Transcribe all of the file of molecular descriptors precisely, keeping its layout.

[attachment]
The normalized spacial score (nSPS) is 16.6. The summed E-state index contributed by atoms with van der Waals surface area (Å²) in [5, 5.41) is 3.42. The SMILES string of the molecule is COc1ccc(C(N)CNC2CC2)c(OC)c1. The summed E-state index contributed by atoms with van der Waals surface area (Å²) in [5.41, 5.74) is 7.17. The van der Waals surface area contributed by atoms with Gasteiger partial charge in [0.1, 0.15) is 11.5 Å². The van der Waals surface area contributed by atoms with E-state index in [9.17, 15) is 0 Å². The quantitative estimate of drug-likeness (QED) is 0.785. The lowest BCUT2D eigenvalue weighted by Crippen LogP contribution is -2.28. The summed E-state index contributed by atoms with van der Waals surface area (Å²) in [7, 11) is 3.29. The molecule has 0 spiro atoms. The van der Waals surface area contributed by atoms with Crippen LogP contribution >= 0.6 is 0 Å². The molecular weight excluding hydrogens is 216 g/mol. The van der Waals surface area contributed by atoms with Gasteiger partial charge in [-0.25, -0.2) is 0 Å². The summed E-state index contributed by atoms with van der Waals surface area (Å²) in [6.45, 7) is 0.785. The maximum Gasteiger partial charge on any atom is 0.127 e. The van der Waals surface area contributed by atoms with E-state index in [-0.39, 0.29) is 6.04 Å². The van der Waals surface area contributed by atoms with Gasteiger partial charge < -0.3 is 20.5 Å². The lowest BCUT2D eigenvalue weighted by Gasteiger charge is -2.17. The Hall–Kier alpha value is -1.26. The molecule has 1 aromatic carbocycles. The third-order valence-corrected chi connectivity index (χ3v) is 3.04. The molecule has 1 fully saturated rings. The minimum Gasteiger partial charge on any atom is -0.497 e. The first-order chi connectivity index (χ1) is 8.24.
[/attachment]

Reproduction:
The normalized spacial score (nSPS) is 16.6. The summed E-state index contributed by atoms with van der Waals surface area (Å²) in [5, 5.41) is 3.42. The SMILES string of the molecule is COc1ccc(C(N)CNC2CC2)c(OC)c1. The summed E-state index contributed by atoms with van der Waals surface area (Å²) in [5.41, 5.74) is 7.17. The van der Waals surface area contributed by atoms with Gasteiger partial charge in [0.1, 0.15) is 11.5 Å². The van der Waals surface area contributed by atoms with E-state index in [9.17, 15) is 0 Å². The quantitative estimate of drug-likeness (QED) is 0.785. The lowest BCUT2D eigenvalue weighted by Crippen LogP contribution is -2.28. The summed E-state index contributed by atoms with van der Waals surface area (Å²) in [7, 11) is 3.29. The molecule has 0 spiro atoms. The van der Waals surface area contributed by atoms with Crippen LogP contribution >= 0.6 is 0 Å². The molecular weight excluding hydrogens is 216 g/mol. The van der Waals surface area contributed by atoms with Gasteiger partial charge in [-0.25, -0.2) is 0 Å². The summed E-state index contributed by atoms with van der Waals surface area (Å²) in [6.45, 7) is 0.785. The maximum Gasteiger partial charge on any atom is 0.127 e. The van der Waals surface area contributed by atoms with E-state index in [-0.39, 0.29) is 6.04 Å². The van der Waals surface area contributed by atoms with Gasteiger partial charge < -0.3 is 20.5 Å². The lowest BCUT2D eigenvalue weighted by Gasteiger charge is -2.17. The Hall–Kier alpha value is -1.26. The molecule has 1 aromatic carbocycles. The third-order valence-corrected chi connectivity index (χ3v) is 3.04. The molecule has 1 fully saturated rings. The minimum Gasteiger partial charge on any atom is -0.497 e. The first-order chi connectivity index (χ1) is 8.24.